My sister lent me this book two decades ago; since then I forgot its contents almost completely, or thought I did. Some praiseful mentions on the Web last year made me buy it and read it again. It’s not such heavy reading as I remembered it; I guess more because it expects the reader to have some preliminary knowledge of Scottish history I didn’t have then than because of my improved English vocabulary. It’s still heavy reading, but quite interesting and informative if you’re inclined that way. And it presents a sober view of the past: it occurred to me that this is how James Dixon would have taught history if he could.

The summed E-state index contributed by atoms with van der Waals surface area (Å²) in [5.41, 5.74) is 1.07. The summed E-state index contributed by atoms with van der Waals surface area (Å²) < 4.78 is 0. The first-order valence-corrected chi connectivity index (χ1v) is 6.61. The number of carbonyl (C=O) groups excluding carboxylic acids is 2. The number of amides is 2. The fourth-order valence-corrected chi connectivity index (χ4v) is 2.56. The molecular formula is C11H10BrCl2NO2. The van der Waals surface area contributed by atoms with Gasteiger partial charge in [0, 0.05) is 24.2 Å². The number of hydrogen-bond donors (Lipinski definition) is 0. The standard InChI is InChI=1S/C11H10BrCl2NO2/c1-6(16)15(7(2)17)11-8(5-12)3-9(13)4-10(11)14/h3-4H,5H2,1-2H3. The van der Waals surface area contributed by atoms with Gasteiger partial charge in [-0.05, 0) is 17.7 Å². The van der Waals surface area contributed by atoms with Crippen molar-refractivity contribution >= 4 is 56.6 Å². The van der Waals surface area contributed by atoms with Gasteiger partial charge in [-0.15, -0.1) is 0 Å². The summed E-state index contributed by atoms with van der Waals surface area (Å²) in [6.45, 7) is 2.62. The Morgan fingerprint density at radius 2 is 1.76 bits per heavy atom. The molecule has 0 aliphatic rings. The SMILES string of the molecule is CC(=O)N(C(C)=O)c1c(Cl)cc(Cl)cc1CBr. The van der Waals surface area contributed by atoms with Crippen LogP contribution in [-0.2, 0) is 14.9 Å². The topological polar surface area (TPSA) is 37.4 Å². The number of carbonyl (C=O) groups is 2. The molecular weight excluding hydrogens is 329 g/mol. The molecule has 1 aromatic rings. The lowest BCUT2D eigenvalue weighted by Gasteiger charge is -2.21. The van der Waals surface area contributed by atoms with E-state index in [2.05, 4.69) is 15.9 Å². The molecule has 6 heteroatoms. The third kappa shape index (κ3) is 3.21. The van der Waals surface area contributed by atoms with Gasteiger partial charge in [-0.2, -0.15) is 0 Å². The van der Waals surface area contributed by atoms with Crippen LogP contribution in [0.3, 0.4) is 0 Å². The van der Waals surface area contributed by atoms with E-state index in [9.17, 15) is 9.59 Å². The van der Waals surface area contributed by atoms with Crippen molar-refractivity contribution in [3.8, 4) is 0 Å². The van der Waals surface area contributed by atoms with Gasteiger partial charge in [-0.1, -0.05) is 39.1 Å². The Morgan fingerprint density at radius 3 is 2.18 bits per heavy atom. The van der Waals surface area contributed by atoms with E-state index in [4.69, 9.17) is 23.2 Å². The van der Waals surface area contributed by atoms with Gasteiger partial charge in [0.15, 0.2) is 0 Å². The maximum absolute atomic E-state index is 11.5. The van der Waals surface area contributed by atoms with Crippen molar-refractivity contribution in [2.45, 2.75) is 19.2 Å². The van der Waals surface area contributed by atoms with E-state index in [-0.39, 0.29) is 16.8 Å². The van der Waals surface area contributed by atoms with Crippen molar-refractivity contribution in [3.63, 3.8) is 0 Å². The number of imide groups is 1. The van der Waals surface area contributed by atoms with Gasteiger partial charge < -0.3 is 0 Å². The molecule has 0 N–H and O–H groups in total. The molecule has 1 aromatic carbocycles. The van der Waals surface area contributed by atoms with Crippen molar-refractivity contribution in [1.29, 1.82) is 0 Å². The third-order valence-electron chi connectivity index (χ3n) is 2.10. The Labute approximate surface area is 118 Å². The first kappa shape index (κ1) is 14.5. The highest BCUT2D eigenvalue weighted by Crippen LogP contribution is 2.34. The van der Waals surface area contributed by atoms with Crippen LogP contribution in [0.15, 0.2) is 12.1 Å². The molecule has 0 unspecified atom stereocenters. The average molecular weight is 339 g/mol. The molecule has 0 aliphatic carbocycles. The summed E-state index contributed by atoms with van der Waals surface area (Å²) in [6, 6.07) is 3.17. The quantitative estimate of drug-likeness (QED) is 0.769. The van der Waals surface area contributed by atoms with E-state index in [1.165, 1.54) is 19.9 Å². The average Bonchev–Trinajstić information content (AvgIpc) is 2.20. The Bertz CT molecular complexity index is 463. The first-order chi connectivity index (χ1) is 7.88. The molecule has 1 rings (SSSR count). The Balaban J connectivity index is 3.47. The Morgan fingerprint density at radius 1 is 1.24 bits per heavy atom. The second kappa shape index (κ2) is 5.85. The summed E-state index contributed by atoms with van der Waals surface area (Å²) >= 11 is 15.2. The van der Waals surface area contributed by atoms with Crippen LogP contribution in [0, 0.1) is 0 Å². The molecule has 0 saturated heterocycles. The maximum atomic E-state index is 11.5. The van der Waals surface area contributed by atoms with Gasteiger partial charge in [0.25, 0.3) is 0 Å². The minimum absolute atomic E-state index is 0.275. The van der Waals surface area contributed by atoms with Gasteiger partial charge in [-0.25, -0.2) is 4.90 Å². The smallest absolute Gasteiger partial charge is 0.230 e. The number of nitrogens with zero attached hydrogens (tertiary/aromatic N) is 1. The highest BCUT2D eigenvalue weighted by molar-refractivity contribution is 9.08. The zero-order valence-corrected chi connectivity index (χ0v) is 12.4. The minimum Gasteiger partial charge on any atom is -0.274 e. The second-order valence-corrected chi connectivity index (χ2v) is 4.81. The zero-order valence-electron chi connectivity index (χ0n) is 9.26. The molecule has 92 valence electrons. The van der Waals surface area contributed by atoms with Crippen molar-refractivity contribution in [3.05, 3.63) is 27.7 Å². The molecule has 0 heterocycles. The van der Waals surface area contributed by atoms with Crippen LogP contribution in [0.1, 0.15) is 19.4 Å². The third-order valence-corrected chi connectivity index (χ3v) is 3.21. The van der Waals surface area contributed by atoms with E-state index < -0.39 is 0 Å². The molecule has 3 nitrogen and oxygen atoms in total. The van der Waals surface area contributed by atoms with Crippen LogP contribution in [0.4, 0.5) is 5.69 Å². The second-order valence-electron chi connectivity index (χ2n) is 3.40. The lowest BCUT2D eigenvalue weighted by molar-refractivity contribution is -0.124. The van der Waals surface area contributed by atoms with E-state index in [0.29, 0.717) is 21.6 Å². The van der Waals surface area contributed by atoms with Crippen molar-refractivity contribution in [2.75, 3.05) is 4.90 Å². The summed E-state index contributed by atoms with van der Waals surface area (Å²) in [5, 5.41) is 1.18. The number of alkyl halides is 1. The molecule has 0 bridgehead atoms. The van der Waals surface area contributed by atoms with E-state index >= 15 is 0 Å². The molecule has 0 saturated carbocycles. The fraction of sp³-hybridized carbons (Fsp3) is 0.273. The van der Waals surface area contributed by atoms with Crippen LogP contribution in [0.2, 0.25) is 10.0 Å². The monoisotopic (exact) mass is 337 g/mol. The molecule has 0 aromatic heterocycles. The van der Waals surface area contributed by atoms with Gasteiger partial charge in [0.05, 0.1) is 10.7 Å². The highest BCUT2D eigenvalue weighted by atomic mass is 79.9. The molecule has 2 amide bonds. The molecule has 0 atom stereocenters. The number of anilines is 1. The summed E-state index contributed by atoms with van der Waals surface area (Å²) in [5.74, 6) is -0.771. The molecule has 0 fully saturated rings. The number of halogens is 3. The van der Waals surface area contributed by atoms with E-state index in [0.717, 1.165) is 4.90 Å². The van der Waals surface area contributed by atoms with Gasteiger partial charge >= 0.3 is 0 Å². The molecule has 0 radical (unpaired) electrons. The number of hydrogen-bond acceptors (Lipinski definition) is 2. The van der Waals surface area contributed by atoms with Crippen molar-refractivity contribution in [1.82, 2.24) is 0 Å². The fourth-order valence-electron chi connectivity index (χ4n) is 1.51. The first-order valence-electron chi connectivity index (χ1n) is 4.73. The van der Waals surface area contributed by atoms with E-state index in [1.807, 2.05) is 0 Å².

(By the way, I found out I hadn’t forgotten the contents almost completely; several things I still remembered, I just forgot I had learnt about them from this very book.)
Postscript, 28/12/15: Incidentally, it would also be one of the seven printed books I’d take with me into exile, rebeginning it a day before leaving and in fact only finishing in early December (after which I’d rebegin Ronald McNair Scott’s Robert the Bruce), reading considerable bulks while staying in the hostel but only a page or a paragraph every now and then once getting to the digs and there online.